Eyelid surgery (upper and/or lower blepharoplasty)
Length of operation: from 1 hr 30 min to 3 hours
Type of Anaesthesia: Local/ General
Length of stay in hospital: day case/ one night hospital stay
Recovery time: 10 to 14 days for the bruising and swelling to subside. Full recovery is between 3 to 5 months
Time off work: 1.5 to 2 weeks after operation
About blepharoplasty: With the passage of time the skin stretches and becomes less elastic and wrinkly and the normal fat which is present underneath the eyeball bulges forward causing eye bags to become prominent. Blepharoplasty consists of the conservative removal of fat, excess skin and muscle from the upper and lower eyelids. You can have this procedure done alone or have it done in combination with other facial cosmetic surgery procedures like a forehead lift or a facelift.
Suitable candidate: If any one or a combination of the following conditions trouble you – puffy eye bags below your eyes, drooping upper lids, excess skin obscuring the natural fold of the upper eyelids or droopiness of the lower eyelids, showing white below the iris – then you would be a good candidate for eyelid surgery.
Reasons not to go ahead: patients on blood thinning medicine, active smoking, overweight patients, problem with tear ducts leading to dry eyes, glaucoma, detached retina, ectropion (downward pulling of the lower lid, which would anyway require additional surgical procedures).
Pre op: The consultation with your surgeon will be your opportunity to discuss your expectations, learn about the surgery and ask queries or clarify any doubts you might have. The surgeon will perform an examination in order to be able to assess your individual needs and discuss the results in length with you.
On the day: If you decide to go ahead with the procedure, you will receive advice about what to do and what to avoid, prior to surgery. Following the operation, the surgeon will lubricate your eyes with an ointment right after the surgery. Most patients are discharged either the same day or the following morning from the hospital.
Post op: An appointment will be made for a wound check and removal of sutures seven days following the operation ( usually the sutures are dissolving). The patient will receive a complete list of postoperative care instructions before leaving the hospital including how to care for the surgical site including application of ointment and gentle massage to help the swelling and the bruising to settle, medications to take, specific concerns to look for at the surgical site or in overall health. A review appointment is arranged with the surgeon a week or so after the operation.
Following the operation the area around the eye will be bruised and swollen. The bruising and swelling normally settles within one to two weeks following surgery. There may be times where your eyes will feel extra dry. You can treat this by applying drops or an eye ointment and avoiding activities such as reading, watching TV, wearing contact lenses and spending time on the computer. The sutures are normally removed after five to seven days. There will be scars just like any other surgery, and these scars will heal depending on each individual patient. It is going to be hard to close your eyes for the first few days but this is only temporary. There will also be temporary blurred vision for the first few days but this will eventually clear out. You may have to wear dark sunglasses after the surgery which will prevent the eyes from getting irritated by the elements like dust, bright light, the sun, and wind. It is recommended that you take a lot of naps because your eyes will likely tire easily and avoid crying and activities that involve increasing the blood flows to the eyes like sport, bending and heavy lifting.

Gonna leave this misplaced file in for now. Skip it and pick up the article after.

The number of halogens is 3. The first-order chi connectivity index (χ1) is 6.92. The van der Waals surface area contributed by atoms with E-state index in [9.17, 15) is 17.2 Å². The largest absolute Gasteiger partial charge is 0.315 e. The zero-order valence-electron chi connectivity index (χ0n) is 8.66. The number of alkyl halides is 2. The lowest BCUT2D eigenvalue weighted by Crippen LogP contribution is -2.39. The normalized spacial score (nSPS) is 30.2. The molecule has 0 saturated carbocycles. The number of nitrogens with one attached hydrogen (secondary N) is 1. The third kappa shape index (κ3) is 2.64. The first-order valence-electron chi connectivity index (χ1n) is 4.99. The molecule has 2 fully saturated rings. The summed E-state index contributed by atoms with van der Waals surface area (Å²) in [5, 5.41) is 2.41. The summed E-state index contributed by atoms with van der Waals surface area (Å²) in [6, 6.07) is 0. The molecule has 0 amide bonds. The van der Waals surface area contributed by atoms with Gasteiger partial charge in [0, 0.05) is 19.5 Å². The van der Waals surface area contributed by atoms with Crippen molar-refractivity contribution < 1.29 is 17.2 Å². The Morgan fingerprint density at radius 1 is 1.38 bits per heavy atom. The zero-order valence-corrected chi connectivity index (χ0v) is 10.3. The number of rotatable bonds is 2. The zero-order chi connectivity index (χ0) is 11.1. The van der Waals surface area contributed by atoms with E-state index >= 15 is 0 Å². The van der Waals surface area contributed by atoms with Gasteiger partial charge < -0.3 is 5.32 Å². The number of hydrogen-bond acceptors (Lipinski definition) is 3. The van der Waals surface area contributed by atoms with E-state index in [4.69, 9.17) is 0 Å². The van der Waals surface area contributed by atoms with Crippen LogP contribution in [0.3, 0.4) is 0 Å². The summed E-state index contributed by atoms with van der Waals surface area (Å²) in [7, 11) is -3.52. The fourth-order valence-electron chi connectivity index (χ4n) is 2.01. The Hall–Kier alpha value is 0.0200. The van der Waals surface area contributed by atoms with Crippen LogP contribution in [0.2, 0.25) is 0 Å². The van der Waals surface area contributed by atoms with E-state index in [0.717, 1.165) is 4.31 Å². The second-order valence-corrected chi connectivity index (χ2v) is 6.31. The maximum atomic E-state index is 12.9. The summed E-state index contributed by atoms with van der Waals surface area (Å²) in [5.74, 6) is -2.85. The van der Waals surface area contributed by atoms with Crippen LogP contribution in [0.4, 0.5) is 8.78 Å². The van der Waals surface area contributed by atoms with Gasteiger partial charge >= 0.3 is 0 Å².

Convalescence: Keep your head elevated for the first few days after surgery. Most of the bruising and swelling will be experienced during the first two weeks. It will begin to subside after the first ten days. Scars from bletharoplasty are usually small, tend to settle well and not very noticeable.
Risks and complications: A small percentage of patients can have complications just like for any surgical procedure.
Infection: can be usually readily treated with an antibiotic.
Haematoma (blood clot under the skin) or bleeding: a re-visit to the operating theatre may be necessary.
Delayed healing of the wound: particularly true in case of diabetic patients or those who smoke. This needs to be discussed with the surgeon during the consultation stage.
Asymmetry and scars: usually scarring will normally heal well, but will differ from patient to patient.
Eye closure: temporary and should only last for only a few days; in rare cases, it can be permanent and could lead to sleeping disorders.
Ectropion (tightness of the eyelid) and epiphora (watering of the eye); very rare; less than 5 per cent may require a secondary revision procedure.
Effects of the procedure: Patients are usually happy with their appearance for many years following eyelid surgery as the results are generally long-lasting. Removal of fat from eyelids, which usually causes puffiness and bags, is permanent and therefore these conditions will usually not recur. However, as the skin continues to age, skin laxity along the fine wrinkling of the eyelid area may, at some point, return. Sometimes loss of tone in the forehead causes additional sagging of the eyebrows which mimics a recurrence of drooping upper eyelids. if this happens, correction may require a forehead lift or a secondary eyelid procedure.
All results will be affected by your heredity, skin type and lifestyle factors.